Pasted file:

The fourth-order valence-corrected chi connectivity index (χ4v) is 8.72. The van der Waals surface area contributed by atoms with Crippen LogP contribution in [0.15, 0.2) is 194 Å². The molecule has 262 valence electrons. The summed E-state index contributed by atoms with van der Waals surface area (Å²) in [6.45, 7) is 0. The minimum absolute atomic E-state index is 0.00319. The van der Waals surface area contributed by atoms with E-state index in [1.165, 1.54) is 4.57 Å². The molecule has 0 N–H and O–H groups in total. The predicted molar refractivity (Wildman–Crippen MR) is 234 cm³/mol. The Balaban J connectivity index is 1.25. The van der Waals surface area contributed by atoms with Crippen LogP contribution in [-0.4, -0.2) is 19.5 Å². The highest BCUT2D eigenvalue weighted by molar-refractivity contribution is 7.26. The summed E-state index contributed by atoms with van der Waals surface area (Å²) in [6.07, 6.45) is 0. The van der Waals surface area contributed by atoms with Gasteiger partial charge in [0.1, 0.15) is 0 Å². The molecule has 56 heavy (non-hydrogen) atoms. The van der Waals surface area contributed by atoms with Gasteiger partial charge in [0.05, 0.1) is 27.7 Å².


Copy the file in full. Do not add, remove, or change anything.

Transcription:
The fourth-order valence-corrected chi connectivity index (χ4v) is 8.72. The van der Waals surface area contributed by atoms with Crippen LogP contribution in [0.15, 0.2) is 194 Å². The molecule has 262 valence electrons. The summed E-state index contributed by atoms with van der Waals surface area (Å²) in [6.45, 7) is 0. The minimum absolute atomic E-state index is 0.00319. The van der Waals surface area contributed by atoms with E-state index in [1.165, 1.54) is 4.57 Å². The molecule has 0 N–H and O–H groups in total. The predicted molar refractivity (Wildman–Crippen MR) is 234 cm³/mol. The Balaban J connectivity index is 1.25. The van der Waals surface area contributed by atoms with Crippen LogP contribution in [-0.4, -0.2) is 19.5 Å². The highest BCUT2D eigenvalue weighted by molar-refractivity contribution is 7.26. The summed E-state index contributed by atoms with van der Waals surface area (Å²) in [6.07, 6.45) is 0. The van der Waals surface area contributed by atoms with Gasteiger partial charge in [0.1, 0.15) is 0 Å². The molecule has 56 heavy (non-hydrogen) atoms. The van der Waals surface area contributed by atoms with Gasteiger partial charge in [0.05, 0.1) is 27.7 Å².